Businesses could be asked to pay levies to underwrite the cost of training and employees might be required to hold licences to participate in certain trades, under government plans to improve the country’s skills.I'm not really sure where to start on this... If a company wants their staff to be trained in particular things, surely it's easy enough for them to arrange the training...
Let's see - if they train them, they end up with competent staff who may end up going elsewhere. The answer to that is to make sure that the pay you offer is competitive. If you don't train your staff, you end up with incompetent staff who will stay with you - I don't see that this is a good thing.
They want to encourage the industries to consider whether or not they want anyone new coming into the field to have to arrange for a "licence"? Is that really wise?
Consider the question put to the fast food market. Clearly dominated by McDonalds and Burger King, both of whom would be able to procure licences in bulk. Would McDonalds and Burger King like it if all fast food staff needed a licence? You bet they would - the extra costs would drive down competition and make staff have to come to them - if anything, it would lead to a cut in the pay.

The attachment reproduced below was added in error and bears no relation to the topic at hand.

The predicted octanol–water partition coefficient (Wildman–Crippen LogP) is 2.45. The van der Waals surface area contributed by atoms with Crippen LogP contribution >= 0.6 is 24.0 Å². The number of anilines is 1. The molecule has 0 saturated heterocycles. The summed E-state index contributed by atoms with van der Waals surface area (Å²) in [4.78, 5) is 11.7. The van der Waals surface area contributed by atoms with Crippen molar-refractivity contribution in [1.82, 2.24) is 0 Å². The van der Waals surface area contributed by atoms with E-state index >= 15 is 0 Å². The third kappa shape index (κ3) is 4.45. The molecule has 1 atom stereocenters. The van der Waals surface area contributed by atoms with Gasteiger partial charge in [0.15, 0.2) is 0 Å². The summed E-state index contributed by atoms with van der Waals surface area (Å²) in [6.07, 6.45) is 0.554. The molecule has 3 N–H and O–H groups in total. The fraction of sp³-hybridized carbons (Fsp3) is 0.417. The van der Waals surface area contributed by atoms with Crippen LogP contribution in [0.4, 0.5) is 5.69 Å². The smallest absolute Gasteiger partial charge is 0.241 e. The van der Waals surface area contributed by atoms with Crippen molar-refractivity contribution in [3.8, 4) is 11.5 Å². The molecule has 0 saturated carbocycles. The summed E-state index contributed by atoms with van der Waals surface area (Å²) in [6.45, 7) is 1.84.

So why should companies be forced to pay towards "...statutory and voluntary training levies..." that they likely don't need? I know that Vince Cable doesn't get it, but really they should employ someone to sit beside him and point out that government run schemes are always very inefficient and thus money would be wasted. If companies want their staff to be trained, then they'll arrange the training. Why does government have to get involved? Contrary to what some think, there are some of us who can think for ourselves and don't need the government's help to spend our money.